Catholicism is like the opposite. It’s like this, enjoy a glass of wine but don’t have too much. Have some coffee don’t have a whole pot. Have some chocolate, don’t binge. While I don’t think moderation is great sometimes I feel like I really connect to the way my church believes. Because, in terms of food, if I was on a strict paleo diet for the rest of my life and never ‘cheated’ how could I ever enjoy

    I was wondering why your church doesn’t believe in wine, since Jesus himself drank wine. I’m talking a serving size not getting drunk or anything.

    1. Thanks, Cassie. I’m glad it’s interesting for you. I like learning about other people’s beliefs, too.

      This is something I was actually going to cover in a future post, but I’ll explain what I understand about the wine. This is an excerpt from the Word of Wisdom that covers drinks:

      5 That inasmuch as any man drinketh wine or strong drink among you, behold it is not good, neither meet in the sight of your Father, only in assembling yourselves together to offer up your sacraments before him.

      6 And, behold, this should be wine, yea, pure wine of the grape of the vine, of your own make.

      7 And, again, strong drinks are not for the belly, but for the washing of your bodies.

      I’ve heard it explained that “pure wine of the grape” is grape juice. I also think it could have been something similar to the “grape cooler” recipe in Nourishing Traditions that I made last fall. From what I understand, historically people have fermented their drinks, such as wine, to preserve them, but not all fermented drinks have to have a high alcohol content. I don’t believe all wines mentioned in the Bible were strong wines. In fact, the Word of Wisdom mentions using grains for “mild drinks.” So I believe fermented drinks are totally fine, as long as they aren’t “strong drinks.” But even though it’s nice to have those explanations, I’m okay with taking things on faith, too. None of the advice in the Word of Wisdom comes with its own explanation. He just says, these are good, these aren’t. To me, the important thing about the Word of Wisdom is realizing that it is health advice from the Lord.

      By the way, our church used to use wine for the Sacrament but eventually switched to water; I assume for the sake of simplicity.

    2. As for moderation… I don’t think that idea really comes across in our church’s teachings. It’s more like, here’s the ideal, now do your best. In regards to food…I think it depends on how you interpret the Word of Wisdom. I know that most members of my church believe it’s fine to have things like soda, chocolate and junk food “in moderation.” Of course moderation could mean a little bit every day to one person, and once in a blue moon to someone else.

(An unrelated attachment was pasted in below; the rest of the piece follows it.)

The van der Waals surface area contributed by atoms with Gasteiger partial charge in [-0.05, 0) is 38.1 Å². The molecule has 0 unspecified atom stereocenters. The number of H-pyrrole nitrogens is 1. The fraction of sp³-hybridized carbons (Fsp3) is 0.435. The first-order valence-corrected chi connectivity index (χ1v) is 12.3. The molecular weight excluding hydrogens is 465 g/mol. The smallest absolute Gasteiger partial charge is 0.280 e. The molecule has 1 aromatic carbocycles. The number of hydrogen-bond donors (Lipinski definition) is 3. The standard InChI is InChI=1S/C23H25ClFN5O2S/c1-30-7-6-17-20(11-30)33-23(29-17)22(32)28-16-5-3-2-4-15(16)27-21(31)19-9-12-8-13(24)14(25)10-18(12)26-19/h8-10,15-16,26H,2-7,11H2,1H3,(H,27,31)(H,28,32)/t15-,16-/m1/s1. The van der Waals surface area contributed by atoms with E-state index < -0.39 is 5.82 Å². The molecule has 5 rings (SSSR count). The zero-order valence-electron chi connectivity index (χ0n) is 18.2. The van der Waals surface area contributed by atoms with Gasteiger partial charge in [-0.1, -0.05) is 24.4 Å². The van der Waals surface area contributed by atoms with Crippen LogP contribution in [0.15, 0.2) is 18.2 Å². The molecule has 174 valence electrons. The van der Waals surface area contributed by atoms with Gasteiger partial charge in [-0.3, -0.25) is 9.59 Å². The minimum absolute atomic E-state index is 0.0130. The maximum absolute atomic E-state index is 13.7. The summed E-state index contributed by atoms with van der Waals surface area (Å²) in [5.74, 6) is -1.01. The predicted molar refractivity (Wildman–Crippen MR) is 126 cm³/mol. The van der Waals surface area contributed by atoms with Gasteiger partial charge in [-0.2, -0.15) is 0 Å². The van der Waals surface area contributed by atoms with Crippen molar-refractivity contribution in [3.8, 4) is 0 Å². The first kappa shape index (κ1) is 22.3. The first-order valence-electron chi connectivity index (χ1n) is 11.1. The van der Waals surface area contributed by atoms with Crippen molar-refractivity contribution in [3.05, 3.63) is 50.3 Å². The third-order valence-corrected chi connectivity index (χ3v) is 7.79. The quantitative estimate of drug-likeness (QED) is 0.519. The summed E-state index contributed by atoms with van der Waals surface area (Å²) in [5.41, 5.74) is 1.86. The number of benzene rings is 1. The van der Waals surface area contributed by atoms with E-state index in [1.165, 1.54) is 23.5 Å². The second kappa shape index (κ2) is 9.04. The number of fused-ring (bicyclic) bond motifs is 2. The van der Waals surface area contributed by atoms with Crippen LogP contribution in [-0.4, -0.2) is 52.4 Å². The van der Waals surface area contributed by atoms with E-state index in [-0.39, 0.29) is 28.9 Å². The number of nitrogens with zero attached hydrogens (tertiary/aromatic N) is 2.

I can’t say why drugs and alcohol have been forbidden, though I have my ideas. Personally, I think of it as a safety measure. One that I’m grateful for, since knowing my personality, history of depression and the way I react to sugar, I’d have had a good chance of slipping into a pattern of alcohol abuse. I could totally see my dad being an alcoholic, too, with the way he stressed and was always in pain and had emotional issues. I know that not everyone who drinks has drinking problems, but no one who never drinks has drinking problem. I’m glad I’ve never been at risk for alcoholism, despite having the genetic makeup for it.

      I hope I don’t sound preachy, those are just my honest feelings.

      1. I am also LDS and I am new to the Weston A Price/ Nourishing Traditions thing. I love the research behind the diet and traditional foods, it makes a lot of sense to me. However before I heard about it, I was borderline vegetarian, only eating meats like chicken and salmon a couple times a month, and not really ever eating red meats. Now that I am eating much more animal products such as red meats, bone broths, liver, etc., I have begun thinking about the Word of Wisdom and how it says to “eat meats sparingly, only in times of winter”. I am curious on your thoughts on that.

        Also, thank you for this blog!

      2. Thank you for your comment! Yes, I find that a hard one to interpret. Like you, I didn’t eat much meat before…usually about once a week. But I was so unhealthy! My husband thinks “sparingly” is an individual thing, as in you don’t eat more than your body requires. I like that. I have digestive issues and don’t assimilate nutrients easily–meat nourishes my body better than plant foods. But I don’t have it every meal. I try not to have more than I need. My need does seem to increase in the winter months, interestingly. I think we just have to be prayerful and consider how the Word of Wisdom applies to us as individuals.

      3. And now that I think about it, I began eating meat more while I was pregnant. My body started craving it which was weird. It was probably because I wasn’t getting enough protein.